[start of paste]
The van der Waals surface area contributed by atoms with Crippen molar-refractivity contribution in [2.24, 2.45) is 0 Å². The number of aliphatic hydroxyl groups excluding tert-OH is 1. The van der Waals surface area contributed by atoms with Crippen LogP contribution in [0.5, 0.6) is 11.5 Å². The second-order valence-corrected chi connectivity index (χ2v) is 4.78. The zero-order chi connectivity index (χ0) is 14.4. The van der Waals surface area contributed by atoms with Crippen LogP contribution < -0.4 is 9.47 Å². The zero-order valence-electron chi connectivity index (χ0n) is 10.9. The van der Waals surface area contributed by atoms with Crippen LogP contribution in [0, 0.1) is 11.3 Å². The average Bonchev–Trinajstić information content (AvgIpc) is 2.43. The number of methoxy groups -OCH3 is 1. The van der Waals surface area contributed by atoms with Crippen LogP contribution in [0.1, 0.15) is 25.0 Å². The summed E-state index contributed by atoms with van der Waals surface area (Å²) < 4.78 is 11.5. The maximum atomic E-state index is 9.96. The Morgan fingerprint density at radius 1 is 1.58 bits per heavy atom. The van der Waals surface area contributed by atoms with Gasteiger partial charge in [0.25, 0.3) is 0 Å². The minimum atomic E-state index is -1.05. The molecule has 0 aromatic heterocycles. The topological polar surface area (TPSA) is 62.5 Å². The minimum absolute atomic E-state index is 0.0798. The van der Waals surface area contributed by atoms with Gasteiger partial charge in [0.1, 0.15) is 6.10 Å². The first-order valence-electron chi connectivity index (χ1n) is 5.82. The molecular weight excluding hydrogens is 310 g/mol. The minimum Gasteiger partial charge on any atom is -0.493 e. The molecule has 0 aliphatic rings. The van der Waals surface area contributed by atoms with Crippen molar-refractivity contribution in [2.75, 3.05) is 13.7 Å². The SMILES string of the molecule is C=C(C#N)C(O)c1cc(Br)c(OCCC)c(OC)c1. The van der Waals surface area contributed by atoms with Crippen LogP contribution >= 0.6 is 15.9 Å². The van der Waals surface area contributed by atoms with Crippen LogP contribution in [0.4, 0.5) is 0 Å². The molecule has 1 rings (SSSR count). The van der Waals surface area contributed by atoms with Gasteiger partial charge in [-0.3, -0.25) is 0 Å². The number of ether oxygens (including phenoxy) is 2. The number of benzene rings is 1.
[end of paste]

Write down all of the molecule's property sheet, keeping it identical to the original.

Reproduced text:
The van der Waals surface area contributed by atoms with Crippen molar-refractivity contribution in [2.24, 2.45) is 0 Å². The number of aliphatic hydroxyl groups excluding tert-OH is 1. The van der Waals surface area contributed by atoms with Crippen LogP contribution in [0.5, 0.6) is 11.5 Å². The second-order valence-corrected chi connectivity index (χ2v) is 4.78. The zero-order chi connectivity index (χ0) is 14.4. The van der Waals surface area contributed by atoms with Crippen LogP contribution < -0.4 is 9.47 Å². The zero-order valence-electron chi connectivity index (χ0n) is 10.9. The van der Waals surface area contributed by atoms with Crippen LogP contribution in [0, 0.1) is 11.3 Å². The average Bonchev–Trinajstić information content (AvgIpc) is 2.43. The number of methoxy groups -OCH3 is 1. The van der Waals surface area contributed by atoms with Crippen LogP contribution in [0.1, 0.15) is 25.0 Å². The summed E-state index contributed by atoms with van der Waals surface area (Å²) < 4.78 is 11.5. The maximum atomic E-state index is 9.96. The Morgan fingerprint density at radius 1 is 1.58 bits per heavy atom. The van der Waals surface area contributed by atoms with Gasteiger partial charge in [0.25, 0.3) is 0 Å². The minimum atomic E-state index is -1.05. The molecule has 0 aromatic heterocycles. The topological polar surface area (TPSA) is 62.5 Å². The minimum absolute atomic E-state index is 0.0798. The van der Waals surface area contributed by atoms with Gasteiger partial charge in [0.1, 0.15) is 6.10 Å². The first-order valence-electron chi connectivity index (χ1n) is 5.82. The molecular weight excluding hydrogens is 310 g/mol. The minimum Gasteiger partial charge on any atom is -0.493 e. The molecule has 0 aliphatic rings. The van der Waals surface area contributed by atoms with Crippen molar-refractivity contribution in [2.75, 3.05) is 13.7 Å². The SMILES string of the molecule is C=C(C#N)C(O)c1cc(Br)c(OCCC)c(OC)c1. The van der Waals surface area contributed by atoms with Crippen LogP contribution >= 0.6 is 15.9 Å². The van der Waals surface area contributed by atoms with Crippen LogP contribution in [0.4, 0.5) is 0 Å². The molecule has 1 rings (SSSR count). The van der Waals surface area contributed by atoms with Gasteiger partial charge in [-0.3, -0.25) is 0 Å². The number of ether oxygens (including phenoxy) is 2. The number of benzene rings is 1.